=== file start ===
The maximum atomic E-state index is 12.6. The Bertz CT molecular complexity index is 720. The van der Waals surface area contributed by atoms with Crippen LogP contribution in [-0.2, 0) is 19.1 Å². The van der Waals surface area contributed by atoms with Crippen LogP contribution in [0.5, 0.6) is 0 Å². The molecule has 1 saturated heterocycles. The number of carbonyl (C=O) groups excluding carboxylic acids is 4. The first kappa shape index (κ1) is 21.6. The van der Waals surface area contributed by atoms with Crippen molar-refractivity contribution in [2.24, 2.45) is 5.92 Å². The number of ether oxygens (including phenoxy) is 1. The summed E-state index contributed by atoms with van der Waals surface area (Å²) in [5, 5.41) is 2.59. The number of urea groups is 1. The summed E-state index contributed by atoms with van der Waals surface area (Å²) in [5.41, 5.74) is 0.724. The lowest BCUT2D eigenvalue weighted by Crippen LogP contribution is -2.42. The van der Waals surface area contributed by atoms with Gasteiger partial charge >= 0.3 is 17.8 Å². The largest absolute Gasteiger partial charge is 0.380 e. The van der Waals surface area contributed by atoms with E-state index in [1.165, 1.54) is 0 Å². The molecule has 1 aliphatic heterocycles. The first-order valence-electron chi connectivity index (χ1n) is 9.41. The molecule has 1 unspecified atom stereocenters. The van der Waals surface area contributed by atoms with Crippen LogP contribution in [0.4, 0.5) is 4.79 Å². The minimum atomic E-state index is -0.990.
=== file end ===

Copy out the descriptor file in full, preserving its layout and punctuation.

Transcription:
The maximum atomic E-state index is 12.6. The Bertz CT molecular complexity index is 720. The van der Waals surface area contributed by atoms with Crippen LogP contribution in [-0.2, 0) is 19.1 Å². The van der Waals surface area contributed by atoms with Crippen LogP contribution in [0.5, 0.6) is 0 Å². The molecule has 1 saturated heterocycles. The number of carbonyl (C=O) groups excluding carboxylic acids is 4. The first kappa shape index (κ1) is 21.6. The van der Waals surface area contributed by atoms with Crippen molar-refractivity contribution in [2.24, 2.45) is 5.92 Å². The number of ether oxygens (including phenoxy) is 1. The summed E-state index contributed by atoms with van der Waals surface area (Å²) in [5, 5.41) is 2.59. The number of urea groups is 1. The summed E-state index contributed by atoms with van der Waals surface area (Å²) in [5.41, 5.74) is 0.724. The lowest BCUT2D eigenvalue weighted by Crippen LogP contribution is -2.42. The van der Waals surface area contributed by atoms with Gasteiger partial charge >= 0.3 is 17.8 Å². The largest absolute Gasteiger partial charge is 0.380 e. The van der Waals surface area contributed by atoms with E-state index in [1.165, 1.54) is 0 Å². The molecule has 1 aliphatic heterocycles. The first-order valence-electron chi connectivity index (χ1n) is 9.41. The molecule has 1 unspecified atom stereocenters. The van der Waals surface area contributed by atoms with Crippen LogP contribution in [0.4, 0.5) is 4.79 Å². The minimum atomic E-state index is -0.990.